Only one third of the men’s club rugby team played the sport before Marquette, but that doesn’t keep them from being a top-tier team. In the fall, the team was ranked 16th in Division II. The team has about 35 players, most of whom come from playing high school football.
Recruits primarily come from O-Fest and current members recruiting their friends. However, now they are in contact with high school coaches around the Milwaukee area to recruit more players who have experience playing the sport.
The team’s primary season is in the fall, where this season they went 4-2 and made the playoffs for the first time in five years. They recently transferred to a new conference, the Wisconsin Illinois Iowa Rugby Conference (WIIL), which is primarily Illinois-based teams. They came in second last season to Illinois State when they lost on a penalty kick in the final seconds.
“We came in second last year. We were beating Illinois State, but they beat us on a penalty kick in the last second,” junior captain Liam Rauen said. “That was the craziest game I’ve ever played. That team went on to nationals too.”
Despite just being a club sport, the rugby team takes it very seriously. The team practices three times a week year-round. During the winter, the team was very excited about finally receiving permission to use the Valley Fields dome.
For now, the team is attempting to raise more awareness and recognition, not only for recruitment of players, but also to attract more fans to the games.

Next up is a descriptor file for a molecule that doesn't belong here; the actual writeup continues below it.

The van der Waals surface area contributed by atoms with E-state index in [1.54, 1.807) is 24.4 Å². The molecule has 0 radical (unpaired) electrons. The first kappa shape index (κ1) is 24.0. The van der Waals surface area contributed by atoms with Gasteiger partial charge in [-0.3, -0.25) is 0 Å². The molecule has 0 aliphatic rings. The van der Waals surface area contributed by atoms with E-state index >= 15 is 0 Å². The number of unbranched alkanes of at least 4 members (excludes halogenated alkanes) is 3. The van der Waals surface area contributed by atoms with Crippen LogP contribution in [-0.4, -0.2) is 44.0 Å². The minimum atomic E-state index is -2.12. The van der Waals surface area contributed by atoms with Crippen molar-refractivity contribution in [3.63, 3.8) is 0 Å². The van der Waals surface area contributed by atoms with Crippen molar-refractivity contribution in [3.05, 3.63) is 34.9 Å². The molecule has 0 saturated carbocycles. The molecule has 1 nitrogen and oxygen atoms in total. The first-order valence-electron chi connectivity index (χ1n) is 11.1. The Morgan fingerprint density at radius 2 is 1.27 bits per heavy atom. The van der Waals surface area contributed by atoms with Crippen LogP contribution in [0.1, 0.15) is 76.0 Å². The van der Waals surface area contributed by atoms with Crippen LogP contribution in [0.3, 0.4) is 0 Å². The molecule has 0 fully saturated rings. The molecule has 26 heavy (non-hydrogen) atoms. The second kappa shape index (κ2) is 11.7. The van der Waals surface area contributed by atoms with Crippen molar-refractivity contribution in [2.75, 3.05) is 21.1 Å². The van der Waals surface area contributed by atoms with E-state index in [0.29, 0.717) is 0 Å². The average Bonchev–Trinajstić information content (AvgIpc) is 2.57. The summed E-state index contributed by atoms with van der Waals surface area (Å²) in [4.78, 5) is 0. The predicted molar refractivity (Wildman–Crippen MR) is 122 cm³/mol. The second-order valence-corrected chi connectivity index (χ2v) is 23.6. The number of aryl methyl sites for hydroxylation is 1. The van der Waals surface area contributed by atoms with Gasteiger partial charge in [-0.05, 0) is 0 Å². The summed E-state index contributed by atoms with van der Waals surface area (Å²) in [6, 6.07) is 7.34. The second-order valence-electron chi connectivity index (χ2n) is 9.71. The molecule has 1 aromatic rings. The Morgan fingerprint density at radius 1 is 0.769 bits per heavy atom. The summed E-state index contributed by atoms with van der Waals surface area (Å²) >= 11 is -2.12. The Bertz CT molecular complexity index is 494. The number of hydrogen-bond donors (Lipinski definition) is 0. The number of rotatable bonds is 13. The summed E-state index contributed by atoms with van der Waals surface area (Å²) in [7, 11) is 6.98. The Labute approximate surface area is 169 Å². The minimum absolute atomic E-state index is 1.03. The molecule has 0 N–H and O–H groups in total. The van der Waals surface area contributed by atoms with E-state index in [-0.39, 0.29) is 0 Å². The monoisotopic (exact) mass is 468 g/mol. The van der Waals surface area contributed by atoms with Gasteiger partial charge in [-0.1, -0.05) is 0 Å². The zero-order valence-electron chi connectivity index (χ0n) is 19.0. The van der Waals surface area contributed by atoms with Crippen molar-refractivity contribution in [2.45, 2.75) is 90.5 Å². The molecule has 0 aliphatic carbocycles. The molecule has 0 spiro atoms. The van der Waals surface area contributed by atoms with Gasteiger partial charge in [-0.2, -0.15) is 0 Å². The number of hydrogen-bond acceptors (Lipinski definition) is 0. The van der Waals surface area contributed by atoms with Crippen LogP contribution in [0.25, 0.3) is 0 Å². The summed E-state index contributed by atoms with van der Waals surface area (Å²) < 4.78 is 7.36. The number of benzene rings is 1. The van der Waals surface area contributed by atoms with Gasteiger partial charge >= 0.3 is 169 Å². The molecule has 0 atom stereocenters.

Club rugby is young, consisting of 12 freshmen and just six seniors, which makes Rauen very excited for the future of the program. “We’re an up-and-coming team. We’re getting a lot better,” Rauen said. “The future is bright.”
Constanz Hartney became the coach back in 1980 as a graduate student for Marquette and coached Chris Farley in the 80’s. He left the program to focus on his work and family and kept in touch, but officially rejoined in 2015. Hartney coaches as a volunteer, captains Sam Asta and Rauen are both extremely thankful for his time and dedication.
The NCAA currently does not sanction rugby due to its danger, which Asta doesn’t appreciate and thinks will change soon.
“They look at it as a health risk because it’s not as well-known of a sport,” Asta said. “But it is up and coming so it should change soon enough.”
According to a 2008 study from the British Journal of Sports Medicine, collegiate football athletes sustain more injuries than rugby athletes because football athletes must look behind them for the pass, whereas in rugby the ball has to be passed backwards, keeping the defense in front of the ball and closer, which prevents hard hits.
Rugby has one more spring game at home against Loyola-Chicago on April 14.